After two back-to-back homicides early Sunday morning, Austin reached a 60-year high of 60 homicides this year.
The number is the highest the Austin Police Department has recorded in its 60 years of record-keeping and surpasses the murders in 2020 by 25%, when the city saw 48 slayings.
The numbers came quick early Sunday morning, when police officers responded to a call at the El Nocturno Night Club on 7601 N. Lamar Blvd after reports of gunfire. A man was found with several gunshot wounds at the scene and was later pronounced dead.
Less than 10 minutes later, officers responded to a reported stabbing downtown. When they arrived at the scene, they found an injured man who later died. No more information has come from either report.
According to the Austin-American Statesman's Tony Plohetski, the homicide rate when using 2020 census data is 6.2 per 100,000 residents, up from a previous high of around 5.0 in 2020.
Austin Interim Police Chief Joseph Chacon said the city's "boomtown" growth is now being met with "boomtown" problems.
"This is about us truly becoming a big city," Chacon said. "We are starting to experience big city problems. Having said that, I still think that among the big cities, that we remain one of the safest in the country."
Rising crime in Austin has been part of contentious political debates, including a controversial proposition from Save Austin Now to increase police staffing and statements from Gov. Greg Abbott.
Some politicians have pointed to Austin's police budget cuts following the George Floyd and Michael Ramos protests in the summer of 2020 as the culprit for the city's rise in crime. Lt. Governor Dan Patrick said the city is "now one of the most dangerous cities in America and definitely in Texas."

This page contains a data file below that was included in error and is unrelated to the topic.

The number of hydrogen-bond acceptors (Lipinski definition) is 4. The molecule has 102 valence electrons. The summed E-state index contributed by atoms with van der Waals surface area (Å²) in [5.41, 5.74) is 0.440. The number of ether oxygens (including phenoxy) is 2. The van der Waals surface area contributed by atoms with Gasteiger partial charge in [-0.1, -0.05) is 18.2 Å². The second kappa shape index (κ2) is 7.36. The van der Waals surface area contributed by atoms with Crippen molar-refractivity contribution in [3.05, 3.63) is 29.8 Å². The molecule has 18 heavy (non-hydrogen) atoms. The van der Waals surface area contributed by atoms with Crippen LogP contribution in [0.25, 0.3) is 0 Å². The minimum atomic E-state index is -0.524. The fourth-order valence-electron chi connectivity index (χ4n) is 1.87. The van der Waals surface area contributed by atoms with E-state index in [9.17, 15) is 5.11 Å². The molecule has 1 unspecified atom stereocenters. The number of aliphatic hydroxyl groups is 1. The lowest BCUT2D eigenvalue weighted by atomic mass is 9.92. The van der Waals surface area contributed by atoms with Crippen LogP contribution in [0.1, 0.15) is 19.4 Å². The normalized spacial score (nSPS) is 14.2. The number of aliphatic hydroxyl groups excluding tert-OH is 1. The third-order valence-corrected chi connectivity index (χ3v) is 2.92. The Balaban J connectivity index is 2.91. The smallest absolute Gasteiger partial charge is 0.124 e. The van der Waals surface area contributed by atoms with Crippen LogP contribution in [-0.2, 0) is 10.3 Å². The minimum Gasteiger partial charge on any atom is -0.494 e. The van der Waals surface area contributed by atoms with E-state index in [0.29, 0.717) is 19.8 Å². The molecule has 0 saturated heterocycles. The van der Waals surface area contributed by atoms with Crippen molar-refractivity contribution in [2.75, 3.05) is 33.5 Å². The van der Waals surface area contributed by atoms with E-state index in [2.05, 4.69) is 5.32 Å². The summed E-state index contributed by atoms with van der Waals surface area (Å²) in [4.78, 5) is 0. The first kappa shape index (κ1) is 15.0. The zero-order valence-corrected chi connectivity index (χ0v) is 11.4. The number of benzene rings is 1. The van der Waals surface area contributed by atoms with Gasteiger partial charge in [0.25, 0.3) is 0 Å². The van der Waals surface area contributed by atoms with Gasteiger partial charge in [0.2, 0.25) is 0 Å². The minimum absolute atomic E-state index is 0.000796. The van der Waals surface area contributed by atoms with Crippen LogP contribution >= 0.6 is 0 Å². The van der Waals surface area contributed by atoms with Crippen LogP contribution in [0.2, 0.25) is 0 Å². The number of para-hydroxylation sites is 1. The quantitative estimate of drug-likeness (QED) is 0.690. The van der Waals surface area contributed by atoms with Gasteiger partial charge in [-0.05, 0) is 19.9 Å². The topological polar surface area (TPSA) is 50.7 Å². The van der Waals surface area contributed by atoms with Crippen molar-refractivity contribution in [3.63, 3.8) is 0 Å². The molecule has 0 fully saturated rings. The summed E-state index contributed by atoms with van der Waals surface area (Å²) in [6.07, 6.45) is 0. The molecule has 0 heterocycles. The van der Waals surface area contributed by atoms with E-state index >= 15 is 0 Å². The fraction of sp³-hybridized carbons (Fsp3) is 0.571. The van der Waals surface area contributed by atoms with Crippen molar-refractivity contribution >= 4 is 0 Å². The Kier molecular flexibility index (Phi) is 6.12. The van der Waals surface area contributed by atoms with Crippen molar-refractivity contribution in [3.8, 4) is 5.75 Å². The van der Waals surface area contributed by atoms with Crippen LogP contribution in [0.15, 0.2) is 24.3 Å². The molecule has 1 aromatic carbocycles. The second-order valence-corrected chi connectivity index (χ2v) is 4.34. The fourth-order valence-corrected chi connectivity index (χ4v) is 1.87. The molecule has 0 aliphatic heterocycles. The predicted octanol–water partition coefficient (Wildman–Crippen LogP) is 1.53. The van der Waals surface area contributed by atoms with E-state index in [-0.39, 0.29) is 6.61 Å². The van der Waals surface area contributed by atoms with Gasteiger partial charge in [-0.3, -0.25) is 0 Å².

But some, like Chacon, say this is more indicative of a nationwide uptick in violent crime in recent years. According to the most recent FBI crime data, Austins violent crime rate sat at 400 incidents per 100,000 residents, or 28th out of the nation's 30 largest cities, in 2019. The city's murder rate for 2019 sat at 3.2 murders per 100,000 residents in 2019, putting Austin in the middle at 15th among Texas' 25 largest cities.
Still, Chacon worries that murders will only rise as the year's final four months come to a close, and the department responded in May by introducing a Violence Intervention Program aimed at preventing gun violence.
"As we go through criminal justice reform, we cannot forget why we have a police department, which is to keep the public safe," Chacon said. "So, we are looking at public safety through that lens, as well."
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After months of speculation, a new report says political personality Beto O'Rourke is mulling a run for Texas governor that he will announce later this year.
Sources tell Axios the former congressman is preparing his campaign for the 2022 election, where he will likely vie for the position against incumbent Gov. Greg Abbott. The only other candidate that has announced he will take on Abbott for governor is former Texas GOP Chairman Allen West—no Democrats have announced they are running as of yet.
"No decision has been made," Axios reports David Wysong, O'Rourke's former House chief of staff and a longtime adviser, said. "He has been making and receiving calls with people from all over the state."